The partial documentation also appears unlikely to quell escalating demands from GOP rival Mitt Romney, who has sharply criticized Gingrich for his lucrative career collecting tens of millions of dollars in fees from Freddie Mac, health-care firms and other clients.
The attacks, repeated in Monday night’s presidential debate, are part of an attempt by Romney to blunt Gingrich’s momentum after a commanding primary victory in South Carolina on Saturday. A new ad from the Romney campaign alleges that Gingrich “cashed in” on the housing meltdown by taking money “from the scandal-ridden agency that helped create the crisis.”
The 15 pages of documents released late Monday consisted primarily of contractual boilerplate, along with signature pages laying out the $300,000 annual fee. The “scope of services and fees” consists of a single paragraph with no details.
The Gingrich campaign did not respond to a request for comment on whether it planned to release any more Freddie Mac records.
Gingrich has offered varying explanations for his ties to the mortgage company, initially claiming he was hired as a “historian” and later characterizing himself as a strategic adviser. Gingrich and his supporters have repeatedly denied that he acted as a lobbyist for Freddie Mac or any other client.
“If you read the contract,” Gingrich said in Monday’s debate, “. . . I was supposed to do consulting work. There is no place in the contract that provides for lobbying.”
Thomas, who at the time was director of public policy at Freddie Mac, was identified as the “project director” in the Gingrich contract. Thomas was listed as a lobbyist for Freddie Mac in 2000, 2005 and 2006, according to disclosure records.
The Freddie Mac contract is part of a series of tit-for-tat releases between Gingrich and Romney, who is releasing his 2010 tax returns after withering attacks from Gingrich on the issue. Gingrich released records last week showing that he and his wife paid an effective federal tax rate of about 32 percent on income of $3.14 million.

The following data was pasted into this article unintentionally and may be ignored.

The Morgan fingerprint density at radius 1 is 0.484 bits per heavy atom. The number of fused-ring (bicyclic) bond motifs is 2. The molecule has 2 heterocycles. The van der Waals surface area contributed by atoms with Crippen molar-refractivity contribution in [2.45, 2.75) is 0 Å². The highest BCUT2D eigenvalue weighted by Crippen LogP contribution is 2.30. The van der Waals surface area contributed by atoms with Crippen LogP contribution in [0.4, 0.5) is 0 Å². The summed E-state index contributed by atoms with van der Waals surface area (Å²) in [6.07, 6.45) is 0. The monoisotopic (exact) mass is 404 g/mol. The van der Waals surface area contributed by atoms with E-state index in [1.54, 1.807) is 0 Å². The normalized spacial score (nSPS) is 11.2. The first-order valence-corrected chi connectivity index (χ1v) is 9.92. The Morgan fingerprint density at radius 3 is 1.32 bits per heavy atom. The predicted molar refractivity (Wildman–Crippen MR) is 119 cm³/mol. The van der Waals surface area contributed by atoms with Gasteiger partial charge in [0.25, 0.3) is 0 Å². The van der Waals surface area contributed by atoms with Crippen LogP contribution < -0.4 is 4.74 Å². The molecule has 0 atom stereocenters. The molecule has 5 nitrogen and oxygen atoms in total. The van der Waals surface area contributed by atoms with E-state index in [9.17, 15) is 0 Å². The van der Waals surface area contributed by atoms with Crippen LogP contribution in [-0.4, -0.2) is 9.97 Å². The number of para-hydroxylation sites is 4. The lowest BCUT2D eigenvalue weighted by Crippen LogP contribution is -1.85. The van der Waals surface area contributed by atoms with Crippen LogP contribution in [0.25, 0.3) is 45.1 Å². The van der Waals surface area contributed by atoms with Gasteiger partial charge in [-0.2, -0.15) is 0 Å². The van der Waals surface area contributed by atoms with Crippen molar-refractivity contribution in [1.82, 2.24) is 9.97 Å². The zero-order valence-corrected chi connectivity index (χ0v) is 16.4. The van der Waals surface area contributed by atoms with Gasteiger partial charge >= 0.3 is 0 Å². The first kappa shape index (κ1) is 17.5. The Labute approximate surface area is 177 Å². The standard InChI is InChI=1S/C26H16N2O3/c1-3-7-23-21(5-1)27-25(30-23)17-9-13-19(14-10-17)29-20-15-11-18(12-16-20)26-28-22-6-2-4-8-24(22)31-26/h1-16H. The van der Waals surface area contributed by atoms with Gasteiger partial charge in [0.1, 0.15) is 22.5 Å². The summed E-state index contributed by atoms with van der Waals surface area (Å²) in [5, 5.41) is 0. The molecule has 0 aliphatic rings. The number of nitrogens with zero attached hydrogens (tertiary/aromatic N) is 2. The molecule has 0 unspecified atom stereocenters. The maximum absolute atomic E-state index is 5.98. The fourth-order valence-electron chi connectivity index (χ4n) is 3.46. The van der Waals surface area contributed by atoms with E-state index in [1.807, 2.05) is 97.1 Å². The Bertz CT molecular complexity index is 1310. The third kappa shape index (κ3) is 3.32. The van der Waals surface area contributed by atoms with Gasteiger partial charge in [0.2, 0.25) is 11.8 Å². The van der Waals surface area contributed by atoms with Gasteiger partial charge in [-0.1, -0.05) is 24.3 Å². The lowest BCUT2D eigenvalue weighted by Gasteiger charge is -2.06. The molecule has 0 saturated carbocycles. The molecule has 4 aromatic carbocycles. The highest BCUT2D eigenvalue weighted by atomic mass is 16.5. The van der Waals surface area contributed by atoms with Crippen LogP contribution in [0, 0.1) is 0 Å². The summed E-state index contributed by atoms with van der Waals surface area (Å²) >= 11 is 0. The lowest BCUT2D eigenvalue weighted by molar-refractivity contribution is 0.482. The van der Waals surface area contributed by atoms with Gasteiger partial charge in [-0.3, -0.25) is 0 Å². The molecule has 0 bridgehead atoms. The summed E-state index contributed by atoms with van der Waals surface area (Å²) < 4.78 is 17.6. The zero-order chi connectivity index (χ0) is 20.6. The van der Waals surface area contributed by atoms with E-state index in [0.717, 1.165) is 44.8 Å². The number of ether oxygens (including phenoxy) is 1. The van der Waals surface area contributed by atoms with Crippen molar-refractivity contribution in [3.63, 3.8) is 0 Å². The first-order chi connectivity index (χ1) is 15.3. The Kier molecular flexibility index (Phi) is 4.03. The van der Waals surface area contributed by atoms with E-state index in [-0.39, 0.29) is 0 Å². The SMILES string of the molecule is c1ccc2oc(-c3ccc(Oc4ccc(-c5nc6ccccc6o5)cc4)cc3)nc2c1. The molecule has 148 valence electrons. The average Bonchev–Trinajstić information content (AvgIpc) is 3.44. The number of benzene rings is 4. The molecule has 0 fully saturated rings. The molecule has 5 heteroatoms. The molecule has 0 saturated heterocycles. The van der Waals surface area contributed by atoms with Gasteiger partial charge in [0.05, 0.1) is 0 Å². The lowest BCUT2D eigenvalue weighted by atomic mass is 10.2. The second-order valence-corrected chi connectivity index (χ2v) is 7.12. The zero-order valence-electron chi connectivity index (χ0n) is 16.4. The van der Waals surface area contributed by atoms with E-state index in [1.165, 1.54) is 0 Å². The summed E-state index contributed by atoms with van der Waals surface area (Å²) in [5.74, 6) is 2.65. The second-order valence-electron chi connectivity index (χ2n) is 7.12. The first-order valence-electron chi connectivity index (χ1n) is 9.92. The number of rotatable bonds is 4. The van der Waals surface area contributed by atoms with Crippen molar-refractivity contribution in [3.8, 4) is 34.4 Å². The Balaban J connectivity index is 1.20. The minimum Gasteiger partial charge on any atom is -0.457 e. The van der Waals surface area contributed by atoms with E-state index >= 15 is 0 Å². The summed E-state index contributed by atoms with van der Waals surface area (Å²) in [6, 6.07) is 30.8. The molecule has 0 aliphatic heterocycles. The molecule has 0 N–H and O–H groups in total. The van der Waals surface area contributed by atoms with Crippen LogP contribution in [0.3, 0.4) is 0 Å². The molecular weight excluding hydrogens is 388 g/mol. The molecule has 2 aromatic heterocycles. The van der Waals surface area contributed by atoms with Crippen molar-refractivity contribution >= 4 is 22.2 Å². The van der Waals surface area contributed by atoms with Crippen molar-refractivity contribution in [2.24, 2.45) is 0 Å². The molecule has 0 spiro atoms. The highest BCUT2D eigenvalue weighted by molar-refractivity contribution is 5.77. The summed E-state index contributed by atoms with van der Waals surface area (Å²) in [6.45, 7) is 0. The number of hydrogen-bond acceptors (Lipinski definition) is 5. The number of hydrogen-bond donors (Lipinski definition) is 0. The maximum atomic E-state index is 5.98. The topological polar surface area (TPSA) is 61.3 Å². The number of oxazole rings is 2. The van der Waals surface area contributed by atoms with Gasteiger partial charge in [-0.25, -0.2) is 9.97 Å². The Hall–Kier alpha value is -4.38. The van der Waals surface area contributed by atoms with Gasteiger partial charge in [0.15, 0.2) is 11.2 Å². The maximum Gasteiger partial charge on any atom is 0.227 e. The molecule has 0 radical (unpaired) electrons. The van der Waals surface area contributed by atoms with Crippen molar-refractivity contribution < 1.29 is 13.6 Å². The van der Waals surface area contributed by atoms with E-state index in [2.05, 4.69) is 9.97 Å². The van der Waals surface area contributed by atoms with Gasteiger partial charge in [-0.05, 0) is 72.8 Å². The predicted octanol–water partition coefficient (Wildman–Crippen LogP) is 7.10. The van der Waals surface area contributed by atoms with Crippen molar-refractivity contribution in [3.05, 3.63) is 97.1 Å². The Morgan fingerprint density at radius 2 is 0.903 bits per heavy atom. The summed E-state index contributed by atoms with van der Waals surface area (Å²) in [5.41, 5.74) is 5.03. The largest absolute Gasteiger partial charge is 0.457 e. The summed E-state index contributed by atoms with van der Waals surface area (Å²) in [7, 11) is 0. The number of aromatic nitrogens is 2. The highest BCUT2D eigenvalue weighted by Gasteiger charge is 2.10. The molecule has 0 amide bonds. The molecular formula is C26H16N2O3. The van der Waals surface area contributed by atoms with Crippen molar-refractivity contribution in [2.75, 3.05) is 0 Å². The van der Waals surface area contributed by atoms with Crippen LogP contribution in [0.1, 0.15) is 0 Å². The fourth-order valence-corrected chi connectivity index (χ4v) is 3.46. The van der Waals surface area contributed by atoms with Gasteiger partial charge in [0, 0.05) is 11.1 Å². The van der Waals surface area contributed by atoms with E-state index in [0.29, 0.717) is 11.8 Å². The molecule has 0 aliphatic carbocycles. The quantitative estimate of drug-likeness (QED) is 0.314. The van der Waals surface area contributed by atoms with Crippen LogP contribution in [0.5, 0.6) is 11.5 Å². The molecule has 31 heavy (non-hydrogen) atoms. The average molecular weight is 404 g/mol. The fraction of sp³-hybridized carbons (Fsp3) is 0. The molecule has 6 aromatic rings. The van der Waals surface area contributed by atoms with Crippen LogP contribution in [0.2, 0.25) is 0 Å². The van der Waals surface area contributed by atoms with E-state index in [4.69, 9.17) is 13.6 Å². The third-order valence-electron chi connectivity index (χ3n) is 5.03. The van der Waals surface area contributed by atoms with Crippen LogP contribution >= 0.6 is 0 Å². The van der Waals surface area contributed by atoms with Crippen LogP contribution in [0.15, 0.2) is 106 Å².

Gingrich has been dogged for months by questions about his lucrative consulting contracts with Freddie Mac, a government-sponsored mortgage company that is viewed by many conservatives as a prime cause of the housing crisis. Gingrich has said he warned the company about its “insane” lending practices.
Bloomberg News reported that Gingrich had earned up to $1.8 million from Freddie Mac from 1999 to 2008 to build support among Republicans for its private-public business model. The Gingrich campaign disputed portions of the report, but resisted releasing any documents from the arrangement until now.
In an explanation on its Web site, the Gingrich campaign says that “at no time did Gingrich lobby for Freddie Mac,” nor did he “ever advocate against pending legislation affecting Freddie Mac.” The campaign said Gingrich “offered strategic advice” to Freddie Mac and a “very wide range of clients” through his consulting firm.
Gingrich also repeatedly sought to play down his personal role in the contract, suggesting in one interview that he only spent about an hour a month talking with Freddie Mac officials.
The Freddie Mac contracts were just a small part of a vast financial empire, often dubbed Newt Inc., assembled over the past decade. The private and nonprofit groups led by Gingrich brought in an estimated $150 million since he left Congress.
One entity, a think tank called the Center for Health Transformation, collected dues of up to $200,000 per year from insurers, hospitals and other health-care firms in exchange for “access to Newt Gingrich” and political advice, according to records and interviews.